My sister Doris and family decided to move to Weston Super Mare, so they bought a hotel that was being be derequisitioned just down the road from where we lived, this was No. 9 Manila Crescent, it had been occupied during the war by the American army and was in a very dilapidated state, they had had a fire that destroyed the staircase to the first floor, nevertheless it was in a good position right opposite the Marine Lake and was very reasonably priced, it was called the Birchfield Hotel. Husband George with my fathers help bought a car. It was a Wolseley ex-police car and I remember the number of the car was GVW 168. I don't know whether this was an official number as his name was George Victor Wright.


It was about this time that I made a silly mistake; I was entitled whilst working at the bus garage to an annual increase in my wages that amounted to 10 shillings a week. I was notified on my birthday that my wages were going up, and because they had neglected to give me the increase on the previous year, I would be entitled to £26 as back pay. My silly mistake was to show it to my mother, she took it out of my hand and saying, “Just what I can do with” and that was the last I saw of it.

At the Conway I had set up a little workshop in the cellar and I spent my time playing with model the aero-engines, I had an ED 2cc diesel that I used to run in the cellar managing to nearly chop my right index finger off in the process, I also made a model of the Queen Mary, one day my mother asked me to open a Kilner jar which was filled with slices of apple, the top was so tight that she couldn't move it, so I took it downstairs to the cellar where I proceeded to put the lid ring in the vice. On giving the jar a slight twist the whole thing exploded spraying rotten apples everywhere, fortunately the glass managed to stay in one piece.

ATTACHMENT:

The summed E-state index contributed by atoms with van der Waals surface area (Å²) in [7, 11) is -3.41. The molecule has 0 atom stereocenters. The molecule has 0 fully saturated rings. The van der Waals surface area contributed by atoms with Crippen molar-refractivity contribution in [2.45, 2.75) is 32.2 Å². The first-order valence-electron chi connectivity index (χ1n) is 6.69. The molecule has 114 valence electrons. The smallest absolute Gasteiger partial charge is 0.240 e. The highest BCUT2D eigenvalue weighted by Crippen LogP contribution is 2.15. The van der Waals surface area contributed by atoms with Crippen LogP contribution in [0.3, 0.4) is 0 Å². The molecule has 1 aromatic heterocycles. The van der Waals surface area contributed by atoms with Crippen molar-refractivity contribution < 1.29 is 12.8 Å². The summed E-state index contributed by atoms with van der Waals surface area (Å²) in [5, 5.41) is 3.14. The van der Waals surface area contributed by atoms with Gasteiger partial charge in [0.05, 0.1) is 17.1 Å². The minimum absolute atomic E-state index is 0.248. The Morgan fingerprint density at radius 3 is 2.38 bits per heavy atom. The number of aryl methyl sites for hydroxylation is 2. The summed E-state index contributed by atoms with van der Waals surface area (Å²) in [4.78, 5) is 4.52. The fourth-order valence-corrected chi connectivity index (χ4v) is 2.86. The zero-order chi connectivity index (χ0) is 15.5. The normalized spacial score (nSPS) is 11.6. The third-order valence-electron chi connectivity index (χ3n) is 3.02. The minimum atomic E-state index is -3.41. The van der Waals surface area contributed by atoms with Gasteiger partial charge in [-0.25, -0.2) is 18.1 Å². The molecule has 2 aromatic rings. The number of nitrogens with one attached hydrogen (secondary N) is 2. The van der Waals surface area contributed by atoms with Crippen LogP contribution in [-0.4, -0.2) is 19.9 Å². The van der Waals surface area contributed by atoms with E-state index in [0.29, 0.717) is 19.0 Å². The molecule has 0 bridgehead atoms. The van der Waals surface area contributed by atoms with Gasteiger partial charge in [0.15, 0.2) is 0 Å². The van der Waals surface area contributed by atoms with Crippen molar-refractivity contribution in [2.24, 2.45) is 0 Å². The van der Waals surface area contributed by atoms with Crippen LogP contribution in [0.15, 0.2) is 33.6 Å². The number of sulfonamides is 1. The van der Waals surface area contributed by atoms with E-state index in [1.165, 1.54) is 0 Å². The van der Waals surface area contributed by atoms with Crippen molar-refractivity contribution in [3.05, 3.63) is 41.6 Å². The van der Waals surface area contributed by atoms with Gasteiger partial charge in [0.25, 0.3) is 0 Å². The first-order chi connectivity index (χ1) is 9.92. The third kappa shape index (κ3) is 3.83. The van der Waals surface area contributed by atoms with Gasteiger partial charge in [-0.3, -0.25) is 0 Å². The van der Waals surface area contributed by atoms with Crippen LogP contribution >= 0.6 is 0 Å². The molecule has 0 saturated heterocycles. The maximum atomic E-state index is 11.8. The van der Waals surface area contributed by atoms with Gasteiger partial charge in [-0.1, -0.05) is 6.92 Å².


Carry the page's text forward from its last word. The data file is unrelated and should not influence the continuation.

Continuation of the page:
This could of course been her revenge for my leaving eels in the back kitchen sink from my fishing expeditions but I don't think so, I don't know why I brought eels home, as far as I know nobody ever ate any of them.


A typical day at this time was to be at work at 6 o'clock, see Bertha at lunchtime, meet her after work and probably have fish and chips at Coffins or Farrs chip shop in St. James street escort her to night school in Lower Church Road and then in the evening after her night school classes, we would go to the Conway where my father would always arrange that the front-room would be available for our use, he was a nice old fellow, then we would have to walk down to the bus garage to catch a late bus out to Lympsham to take her home, I would then wait outside the church school for the two minutes past 11 bus from Brean to take me back into Weston, it was the fashion in those days for young men to wear Brylcreem on their hair and I was no exception, horrible greasy messy Brylcreem I remember I used to put my shirt over my pillowcase every night, otherwise after a few days the pillowcase was filthy. We also sometimes ate at a Chinese restaurant called the Wun Wah that in those days was situated down an alley beside a leather shop in Regent Street, I have never had spare ribs that tasted as good since the old chef retired.


My days at the bus garage were not uninteresting, was out on our test runs my mate Les sometimes used to let me drive the buses out in the country, we have on occasion to go and recover vehicles that had been damaged in accidents, on one occasion there was a double-decker bus that had nearly slipped off the Puxton railway bridge, when we arrived it looked as if it was about to topple into the field. I was given the job of going up onto the top deck with a sledgehammer to break the window so that we could attach a safety rope in case it slipped any more. Young and silly I suppose.